By Matt Mueller Culture Editor Published Oct 07, 2017 at 3:26 PM

The title of local filmmaker Erik Ljung’s powerful debut feature doc arrives close to the third act of the movie. Protesters – led by Nate Hamilton, whose younger brother Dontre was shot 14 times and killed by MPD officer Christopher Manney in spring of 2014 – march to Milwaukee County DA John Chisholm’s heavily police-protected home to sing "Silent Night" before lifelessly sinking and slumping to the pavement like dead bodies. "The blood is at the doorstep," hauntingly echoes Hamilton in the disturbed evening quiet.

Hamilton might be preaching specifically to Chisholm’s front door, but he might as well be calling out to the entire city of Milwaukee – especially those blank-eyed faces seen occasionally haunting the borders of Ljung’s film, perplexed and perturbed their everyday commute or pre-concert beer has been interrupted by a family mourning their murdered son.

The ghosts are knocking. The conversation’s arrived – and after three years of countless headlines, confused facts and deafening outcry from all sides, it receives an essential outlet in "The Blood is at the Doorstep," shining a light into one of the city’s darkest chapters and attempting to find something resembling clarity amongst the murk.

The actual Red Arrow Park incident itself is mostly restricted to the doc’s first act, and though short, it’s a necessary, clear-eyed reclamation of the case’s facts – even for those who felt they followed the case closely. Contrary to the early police statements and media reports, Dontre was neither homeless nor a young man with a police record; his house keys were in fact on his person at the time of his altercation, while his brother Nate was the one with the past armed robbery charge (a later press conference with Mayor Barrett and the family is an unfortunately empty second-place finish to the immediate inaccuracies).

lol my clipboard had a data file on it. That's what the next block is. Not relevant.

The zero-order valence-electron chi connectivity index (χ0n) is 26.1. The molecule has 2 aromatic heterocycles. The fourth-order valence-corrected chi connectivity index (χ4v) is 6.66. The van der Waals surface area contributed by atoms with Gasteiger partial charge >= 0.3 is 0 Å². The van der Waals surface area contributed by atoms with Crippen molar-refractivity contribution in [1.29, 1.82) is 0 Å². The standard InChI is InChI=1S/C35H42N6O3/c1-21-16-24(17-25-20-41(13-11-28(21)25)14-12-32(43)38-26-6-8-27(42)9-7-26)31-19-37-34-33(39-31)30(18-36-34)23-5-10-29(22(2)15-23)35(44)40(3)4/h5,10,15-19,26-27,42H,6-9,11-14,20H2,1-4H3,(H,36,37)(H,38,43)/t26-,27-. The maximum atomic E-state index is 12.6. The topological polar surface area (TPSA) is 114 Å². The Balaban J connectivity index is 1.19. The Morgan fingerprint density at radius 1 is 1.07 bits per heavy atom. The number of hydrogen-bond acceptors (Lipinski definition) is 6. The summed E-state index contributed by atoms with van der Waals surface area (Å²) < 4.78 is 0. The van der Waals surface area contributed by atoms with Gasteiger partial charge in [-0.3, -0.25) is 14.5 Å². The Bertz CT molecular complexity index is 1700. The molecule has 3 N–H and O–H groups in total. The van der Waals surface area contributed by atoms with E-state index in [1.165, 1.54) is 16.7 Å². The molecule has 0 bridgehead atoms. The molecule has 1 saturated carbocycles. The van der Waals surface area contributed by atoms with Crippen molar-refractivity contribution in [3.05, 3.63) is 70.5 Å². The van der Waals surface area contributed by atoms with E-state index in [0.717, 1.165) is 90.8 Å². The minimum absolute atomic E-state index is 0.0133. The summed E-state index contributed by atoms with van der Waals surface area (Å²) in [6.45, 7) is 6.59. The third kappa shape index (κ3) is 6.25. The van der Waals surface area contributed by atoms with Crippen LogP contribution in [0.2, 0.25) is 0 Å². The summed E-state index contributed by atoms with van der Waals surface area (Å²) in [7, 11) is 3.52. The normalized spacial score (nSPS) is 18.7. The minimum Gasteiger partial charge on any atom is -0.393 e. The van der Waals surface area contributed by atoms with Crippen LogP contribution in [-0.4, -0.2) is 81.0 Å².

Officers on two previous check-ins had also already chided not Dontre, but the Starbucks employees who called in his lawful presence with no reasoning. That didn’t stop the coffee shop, however, from making a third and tragically fatal call. Even with all the news stories over the years, it’s vital assembly and organization of the evidence and where the story stands now.

"The Blood is at the Doorstep" finds its true heart, however, in the event’s aftershocks, following the Hamilton family in the painful and prolonged aftermath of the shooting, coping with the heartbreak while also hunting for answers and accountability however they can find them.

Nate in particular winds up as the film’s lead character, quietly growing from a passive participant in the outcry – unfamiliar with a megaphone and at one point admitting one of his first immediate reactions was retaliation and angry violence before thinking better – to one of its loudest and clearest voices. It’s a subtly emotional and powerful arc for an exhausting story that tragically has no real end in sight.

The film, however, doesn’t settle for deification or simplification. Thanks to Ljung’s impressive access and hundreds of hours of footage – impressively honed done by editor Michael Vollmann into a concise, complex and mostly focused story – "The Blood is at the Doorstep" finds itself in the midst of several difficult decisions inside the Coalition for Justice protest group, with different leaders hotly trying to push and pull its direction.